Saturday, 9 January 2016

When writing falls flat

From college students facing an essay deadline to professional bloggers trying to make a little cash, everyone who writes will occasionally stare down at his creation and realize it sounds dull and lifeless. So why is this problem so much worse for fiction writers, who often fail to find a fix?

Every writer who is not eternally delusional will at least once in his lifetime complete his latest masterpiece and give it a quick read to confirm its brilliance, only to discover that it sucks. The piece in question, perhaps a hard-hitting university essay on climate change or maybe a from-the-heart Facebook post on motherhood, will come across so flat that the only tears it will elicit come from the writer himself as he realizes it’s a colossal failure.
Often the writer will grit his teeth and dig into a hearty rewrite, determined to whip the writing into shape by changing a few words and moving some others around. This will be followed by more revision, followed by more, and more. Still, the result will be the same. You’ve written the crap out of it, but it’s still crappy. You’ve poured your heart into it, but it’s still lifeless.
So what’s gone wrong? In most cases, the problem doesn’t lie with what you’ve written; it instead stems from what you haven’t written. To put it in a less riddle-like fashion, your writing has come up short because you don’t have something to say or, at the very least, don’t have enough to say.
As a newspaper editor, I recall dozens of conversations with reporters returning from an assignment who would sigh and flip aimlessly through their notebook after I asked what their story would say. It was clear they weren’t sure. In almost every case, they needed to do more reporting before they were in a position to start writing.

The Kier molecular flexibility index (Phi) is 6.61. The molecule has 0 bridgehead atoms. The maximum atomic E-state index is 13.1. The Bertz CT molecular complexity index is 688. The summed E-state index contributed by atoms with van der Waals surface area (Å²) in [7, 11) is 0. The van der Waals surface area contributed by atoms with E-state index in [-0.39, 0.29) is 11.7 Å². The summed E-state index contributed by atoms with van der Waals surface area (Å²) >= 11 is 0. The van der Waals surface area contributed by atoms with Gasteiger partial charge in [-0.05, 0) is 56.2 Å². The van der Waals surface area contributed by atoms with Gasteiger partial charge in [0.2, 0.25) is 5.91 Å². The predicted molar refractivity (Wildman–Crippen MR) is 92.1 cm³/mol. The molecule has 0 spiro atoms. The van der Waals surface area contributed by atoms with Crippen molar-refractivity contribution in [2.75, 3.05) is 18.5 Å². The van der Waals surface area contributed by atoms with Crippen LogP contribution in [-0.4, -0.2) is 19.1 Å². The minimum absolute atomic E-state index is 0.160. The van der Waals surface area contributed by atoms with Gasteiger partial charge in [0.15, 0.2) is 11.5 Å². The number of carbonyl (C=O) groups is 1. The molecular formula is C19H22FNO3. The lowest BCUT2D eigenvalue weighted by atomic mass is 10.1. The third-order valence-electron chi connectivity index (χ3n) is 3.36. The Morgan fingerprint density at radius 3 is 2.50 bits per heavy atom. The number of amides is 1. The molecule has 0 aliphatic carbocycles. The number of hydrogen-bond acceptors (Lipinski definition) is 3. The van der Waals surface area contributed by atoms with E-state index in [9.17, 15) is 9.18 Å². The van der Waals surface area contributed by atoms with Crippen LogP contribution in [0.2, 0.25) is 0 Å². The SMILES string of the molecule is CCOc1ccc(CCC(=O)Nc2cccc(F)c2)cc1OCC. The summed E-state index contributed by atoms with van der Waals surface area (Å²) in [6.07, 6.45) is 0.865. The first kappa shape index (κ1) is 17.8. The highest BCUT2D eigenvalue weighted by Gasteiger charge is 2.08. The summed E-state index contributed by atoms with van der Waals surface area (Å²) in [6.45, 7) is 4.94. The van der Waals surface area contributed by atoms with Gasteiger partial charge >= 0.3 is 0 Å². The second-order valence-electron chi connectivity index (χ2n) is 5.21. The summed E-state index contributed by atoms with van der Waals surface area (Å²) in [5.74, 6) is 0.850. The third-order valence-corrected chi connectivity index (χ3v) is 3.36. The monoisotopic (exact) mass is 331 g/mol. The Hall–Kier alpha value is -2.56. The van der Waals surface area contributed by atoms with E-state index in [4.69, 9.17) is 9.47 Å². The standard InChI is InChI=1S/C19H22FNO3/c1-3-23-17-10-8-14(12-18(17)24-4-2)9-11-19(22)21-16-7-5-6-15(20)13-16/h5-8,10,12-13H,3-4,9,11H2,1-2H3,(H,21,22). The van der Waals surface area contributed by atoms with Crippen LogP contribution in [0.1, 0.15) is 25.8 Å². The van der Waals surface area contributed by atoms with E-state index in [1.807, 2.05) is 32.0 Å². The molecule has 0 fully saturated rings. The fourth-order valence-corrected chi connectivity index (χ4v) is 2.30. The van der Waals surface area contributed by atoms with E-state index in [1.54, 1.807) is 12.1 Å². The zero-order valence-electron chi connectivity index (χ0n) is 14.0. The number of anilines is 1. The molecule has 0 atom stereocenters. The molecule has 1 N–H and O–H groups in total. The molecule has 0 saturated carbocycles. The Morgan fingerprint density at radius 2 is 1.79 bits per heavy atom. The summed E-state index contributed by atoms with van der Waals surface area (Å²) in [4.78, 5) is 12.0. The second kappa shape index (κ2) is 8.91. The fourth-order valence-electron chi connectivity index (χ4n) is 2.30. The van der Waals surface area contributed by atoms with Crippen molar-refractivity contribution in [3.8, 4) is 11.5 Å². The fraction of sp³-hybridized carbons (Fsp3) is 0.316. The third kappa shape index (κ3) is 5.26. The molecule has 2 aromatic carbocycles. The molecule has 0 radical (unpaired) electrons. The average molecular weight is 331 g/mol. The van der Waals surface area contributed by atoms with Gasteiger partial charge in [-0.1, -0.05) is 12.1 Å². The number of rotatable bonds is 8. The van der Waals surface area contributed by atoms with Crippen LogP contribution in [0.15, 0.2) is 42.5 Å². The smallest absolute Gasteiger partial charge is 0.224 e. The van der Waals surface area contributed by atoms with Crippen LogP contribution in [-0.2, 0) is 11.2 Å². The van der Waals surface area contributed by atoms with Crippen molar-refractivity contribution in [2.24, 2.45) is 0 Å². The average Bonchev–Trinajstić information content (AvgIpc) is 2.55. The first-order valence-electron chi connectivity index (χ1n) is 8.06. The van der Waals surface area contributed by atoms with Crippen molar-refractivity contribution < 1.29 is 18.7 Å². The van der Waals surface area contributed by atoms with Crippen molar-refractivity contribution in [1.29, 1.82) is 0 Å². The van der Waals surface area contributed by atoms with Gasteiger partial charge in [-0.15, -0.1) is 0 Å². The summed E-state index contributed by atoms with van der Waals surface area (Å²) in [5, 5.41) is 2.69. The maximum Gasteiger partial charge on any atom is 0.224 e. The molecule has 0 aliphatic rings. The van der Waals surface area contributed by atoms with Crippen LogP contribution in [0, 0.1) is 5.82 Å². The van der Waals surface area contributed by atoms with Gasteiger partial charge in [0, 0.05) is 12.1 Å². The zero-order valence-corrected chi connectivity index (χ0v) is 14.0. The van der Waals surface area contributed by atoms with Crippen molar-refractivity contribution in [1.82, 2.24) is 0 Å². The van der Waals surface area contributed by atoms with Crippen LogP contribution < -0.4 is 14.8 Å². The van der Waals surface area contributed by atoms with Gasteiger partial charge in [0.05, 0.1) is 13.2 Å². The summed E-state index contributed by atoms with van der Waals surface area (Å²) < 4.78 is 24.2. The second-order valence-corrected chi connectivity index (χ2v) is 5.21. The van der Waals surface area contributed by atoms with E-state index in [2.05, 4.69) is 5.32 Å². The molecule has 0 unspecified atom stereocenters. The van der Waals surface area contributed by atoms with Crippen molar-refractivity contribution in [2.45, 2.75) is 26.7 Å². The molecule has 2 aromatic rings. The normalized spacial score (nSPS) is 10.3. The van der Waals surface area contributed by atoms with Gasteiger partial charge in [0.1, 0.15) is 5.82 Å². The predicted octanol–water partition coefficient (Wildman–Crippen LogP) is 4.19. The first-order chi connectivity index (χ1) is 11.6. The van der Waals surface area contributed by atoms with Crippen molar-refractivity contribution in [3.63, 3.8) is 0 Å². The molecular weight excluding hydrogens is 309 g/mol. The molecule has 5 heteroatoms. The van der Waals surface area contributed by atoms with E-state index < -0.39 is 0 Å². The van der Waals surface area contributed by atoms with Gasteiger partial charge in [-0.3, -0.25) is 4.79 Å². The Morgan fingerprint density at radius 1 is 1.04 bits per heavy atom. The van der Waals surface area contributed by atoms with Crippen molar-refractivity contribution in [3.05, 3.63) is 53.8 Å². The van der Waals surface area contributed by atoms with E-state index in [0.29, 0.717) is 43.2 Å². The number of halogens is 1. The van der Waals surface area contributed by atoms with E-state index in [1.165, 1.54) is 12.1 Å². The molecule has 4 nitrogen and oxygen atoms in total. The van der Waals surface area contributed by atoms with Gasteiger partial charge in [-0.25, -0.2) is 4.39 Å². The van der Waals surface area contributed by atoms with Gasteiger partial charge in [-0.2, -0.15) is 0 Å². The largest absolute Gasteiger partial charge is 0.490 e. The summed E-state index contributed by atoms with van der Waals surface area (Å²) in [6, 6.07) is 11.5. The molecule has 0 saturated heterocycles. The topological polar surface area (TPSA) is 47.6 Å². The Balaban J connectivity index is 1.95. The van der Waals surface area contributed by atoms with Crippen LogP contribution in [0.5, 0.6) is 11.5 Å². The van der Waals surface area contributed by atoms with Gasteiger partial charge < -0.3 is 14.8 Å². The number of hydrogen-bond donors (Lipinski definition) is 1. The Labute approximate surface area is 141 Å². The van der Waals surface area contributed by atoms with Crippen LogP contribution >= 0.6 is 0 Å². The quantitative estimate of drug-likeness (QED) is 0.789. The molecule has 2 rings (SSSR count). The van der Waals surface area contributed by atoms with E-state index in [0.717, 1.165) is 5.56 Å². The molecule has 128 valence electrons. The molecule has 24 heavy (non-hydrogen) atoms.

These professional writers are not alone. Countless people facing a writing deadline begin typing before they’ve spent enough time gathering research and grooming their ideas. Often they lack the basic facts to support their argument or the emotional first-person interviews to bring it to life. Sometimes they don’t even have an argument to make because they can't draw any meaning from the insufficient research and interviews they collected. So they dump all their energy into trying to write around the holes, when what they really need to do is keep gathering information and continue exploring what it means, only stopping when all this fresh material comes together in an urgent sense of direction. At this moment they will know exactly what they want to say, and they will feel the story or essay trying to force itself into the light. Only when this happens, only when the controlling idea coalesces in startling clarity in their minds, is it finally time to sit down and write.
So, when it comes to fiction, this problem of flat writing stemming from a less-than-fully-formed creation should not be an issue, right? After all, fiction writers are just making all this stuff up, so there is no reason for their work to land with a non-compelling thud. Yet it often does. And strangely, fiction writers are often the worst suited to address such a potentially manuscript-destroying setback.
The first thing they do when a scene comes up short is begin furiously rewriting, because rewriting is writing, and everyone knows first drafts are shit. And sometimes that’s all the scene in question needs. But often the flaw runs much deeper, and no amount of beautiful language, intriguing characters, amazing metaphors and witty and realistic dialogue will bring it to life. So they try adding something, often action. Maybe a main character needs to get hurt or perhaps suffer a broken heart. Yet these panicked and contrived revisions still leave the writer unsatisfied and ultimately struggling to understand why, even with the help of other writers who will review the scene and offer small bits of advice they’ve read in books and magazines, along with a little well-meaning encouragement.
Unfortunately, some fiction writers never discover the true problem, because they are looking in the wrong place. Like the students and bloggers and social media fiends who struggle because they don’t have enough to say when they sit down to write, these fiction writers fail to realize their problem doesn’t lie in what they’ve written, but instead in what they haven’t written. Specifically, it rests in a narrative structure that’s lacking in at least one crucial way.